Hipco | Liberian Hip Hop

From Emergent Africa Sun Jan 13 2013, 08:39:00

Jess Engebretson writing in Guernica:

'Rabbie' via Al Jazeera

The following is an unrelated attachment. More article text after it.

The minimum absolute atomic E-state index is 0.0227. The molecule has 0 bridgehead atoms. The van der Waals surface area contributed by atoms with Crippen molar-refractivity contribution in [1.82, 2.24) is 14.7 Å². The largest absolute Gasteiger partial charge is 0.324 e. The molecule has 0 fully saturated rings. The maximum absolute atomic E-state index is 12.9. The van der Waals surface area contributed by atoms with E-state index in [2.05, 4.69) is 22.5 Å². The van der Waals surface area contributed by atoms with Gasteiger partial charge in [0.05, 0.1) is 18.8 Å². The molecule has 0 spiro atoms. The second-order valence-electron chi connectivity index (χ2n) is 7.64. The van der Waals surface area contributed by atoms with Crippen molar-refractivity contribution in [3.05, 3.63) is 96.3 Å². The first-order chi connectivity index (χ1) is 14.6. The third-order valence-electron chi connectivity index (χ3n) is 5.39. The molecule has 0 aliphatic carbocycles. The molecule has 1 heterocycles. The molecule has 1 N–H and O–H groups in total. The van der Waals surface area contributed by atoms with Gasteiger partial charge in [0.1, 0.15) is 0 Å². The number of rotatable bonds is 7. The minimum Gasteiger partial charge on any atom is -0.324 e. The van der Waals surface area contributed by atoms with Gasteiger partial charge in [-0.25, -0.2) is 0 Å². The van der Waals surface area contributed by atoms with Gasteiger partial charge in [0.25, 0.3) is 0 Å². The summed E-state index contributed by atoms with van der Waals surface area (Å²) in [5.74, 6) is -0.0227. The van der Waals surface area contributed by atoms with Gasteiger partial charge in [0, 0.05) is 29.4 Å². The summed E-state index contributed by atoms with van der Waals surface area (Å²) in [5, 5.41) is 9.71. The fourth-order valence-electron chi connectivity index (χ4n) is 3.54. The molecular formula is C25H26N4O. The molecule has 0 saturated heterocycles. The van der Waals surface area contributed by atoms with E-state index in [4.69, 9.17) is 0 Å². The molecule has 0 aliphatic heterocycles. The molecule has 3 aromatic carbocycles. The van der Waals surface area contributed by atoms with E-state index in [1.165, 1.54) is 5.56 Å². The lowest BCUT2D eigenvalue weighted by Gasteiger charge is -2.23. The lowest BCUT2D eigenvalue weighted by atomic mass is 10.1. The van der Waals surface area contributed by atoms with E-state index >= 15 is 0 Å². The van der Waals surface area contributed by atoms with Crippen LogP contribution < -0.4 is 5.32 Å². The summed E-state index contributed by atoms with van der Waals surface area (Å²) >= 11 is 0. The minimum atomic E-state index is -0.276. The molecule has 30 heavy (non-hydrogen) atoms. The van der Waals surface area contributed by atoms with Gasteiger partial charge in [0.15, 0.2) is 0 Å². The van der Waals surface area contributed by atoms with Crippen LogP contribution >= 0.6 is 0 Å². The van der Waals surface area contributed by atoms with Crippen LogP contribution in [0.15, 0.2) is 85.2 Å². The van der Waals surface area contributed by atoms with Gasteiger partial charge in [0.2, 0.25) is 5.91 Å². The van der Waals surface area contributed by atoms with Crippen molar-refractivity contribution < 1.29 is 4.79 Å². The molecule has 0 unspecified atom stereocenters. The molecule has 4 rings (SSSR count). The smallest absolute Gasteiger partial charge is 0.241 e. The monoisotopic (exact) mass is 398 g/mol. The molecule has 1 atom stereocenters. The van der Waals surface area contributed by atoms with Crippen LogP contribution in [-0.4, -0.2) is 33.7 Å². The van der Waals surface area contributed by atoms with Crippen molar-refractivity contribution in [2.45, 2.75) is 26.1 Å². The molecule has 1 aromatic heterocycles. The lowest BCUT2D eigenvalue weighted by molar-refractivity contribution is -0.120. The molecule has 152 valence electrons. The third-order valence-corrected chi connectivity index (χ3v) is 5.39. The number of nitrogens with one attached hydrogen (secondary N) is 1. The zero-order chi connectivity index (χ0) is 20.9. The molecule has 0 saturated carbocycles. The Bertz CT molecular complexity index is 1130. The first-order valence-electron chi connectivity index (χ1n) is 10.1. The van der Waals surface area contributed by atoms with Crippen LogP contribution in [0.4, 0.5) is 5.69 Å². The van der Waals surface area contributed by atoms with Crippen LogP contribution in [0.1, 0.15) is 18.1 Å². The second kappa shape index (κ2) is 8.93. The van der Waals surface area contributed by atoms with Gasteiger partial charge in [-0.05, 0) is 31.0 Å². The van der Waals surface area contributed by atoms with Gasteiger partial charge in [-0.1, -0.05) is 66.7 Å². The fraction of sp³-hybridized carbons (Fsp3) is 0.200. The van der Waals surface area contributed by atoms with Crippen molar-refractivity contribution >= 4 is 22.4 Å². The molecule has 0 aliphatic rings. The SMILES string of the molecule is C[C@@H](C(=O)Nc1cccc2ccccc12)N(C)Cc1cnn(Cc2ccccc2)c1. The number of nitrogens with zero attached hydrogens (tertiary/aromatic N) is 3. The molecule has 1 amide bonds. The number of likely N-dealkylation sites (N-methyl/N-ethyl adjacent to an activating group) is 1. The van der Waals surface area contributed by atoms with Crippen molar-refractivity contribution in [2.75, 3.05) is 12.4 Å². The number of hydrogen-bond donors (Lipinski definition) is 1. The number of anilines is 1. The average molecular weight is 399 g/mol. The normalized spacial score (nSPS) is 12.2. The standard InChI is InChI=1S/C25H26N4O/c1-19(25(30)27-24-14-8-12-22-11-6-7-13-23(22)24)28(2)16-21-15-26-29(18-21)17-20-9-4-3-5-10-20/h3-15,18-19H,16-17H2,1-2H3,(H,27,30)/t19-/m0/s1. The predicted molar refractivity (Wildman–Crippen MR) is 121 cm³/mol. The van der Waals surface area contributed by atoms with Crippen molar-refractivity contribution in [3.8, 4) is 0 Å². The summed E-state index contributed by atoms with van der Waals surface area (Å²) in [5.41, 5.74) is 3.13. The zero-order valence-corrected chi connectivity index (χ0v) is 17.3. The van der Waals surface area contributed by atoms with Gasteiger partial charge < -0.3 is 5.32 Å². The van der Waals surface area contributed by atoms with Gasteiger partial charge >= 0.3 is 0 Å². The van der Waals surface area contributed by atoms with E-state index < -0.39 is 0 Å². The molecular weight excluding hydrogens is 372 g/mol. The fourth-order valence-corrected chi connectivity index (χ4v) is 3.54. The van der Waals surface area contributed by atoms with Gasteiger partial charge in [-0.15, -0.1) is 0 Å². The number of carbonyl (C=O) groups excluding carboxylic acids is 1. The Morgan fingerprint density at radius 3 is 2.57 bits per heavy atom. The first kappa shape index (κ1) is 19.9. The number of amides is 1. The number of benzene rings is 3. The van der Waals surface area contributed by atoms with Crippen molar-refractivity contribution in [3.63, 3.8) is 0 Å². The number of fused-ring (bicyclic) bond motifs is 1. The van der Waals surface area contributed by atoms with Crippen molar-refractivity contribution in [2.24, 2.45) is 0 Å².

At the heart of Liberia's music scene today is hipco, the country's take on American hip-hop. Hipco combines traditional rap rhythms with samples of street noise and synthy background loops. Artists record themselves in homemade studios, and producers mix tracks on fifteen-year-old software. The music they create is, from a technical standpoint, lousy--the vocals made muddy by cheap microphones, the volume swinging erratically from one phrase to the next. Yet Liberians recognize this music as theirs. Hipco is peppered with references to current events and shout-outs to specific places--Broad Street, Blue Lake, Saniquellie. Crucially, it's rooted in Liberian English--a slangy patois that can be incomprehensible to visitors but that's shared by Liberia's sixteen tribes. To understand this music, you don't need to speak standard English. You don't need to be literate to listen. Hipco is street music, the soundtrack to the daily hustle. It's as egalitarian as art gets.

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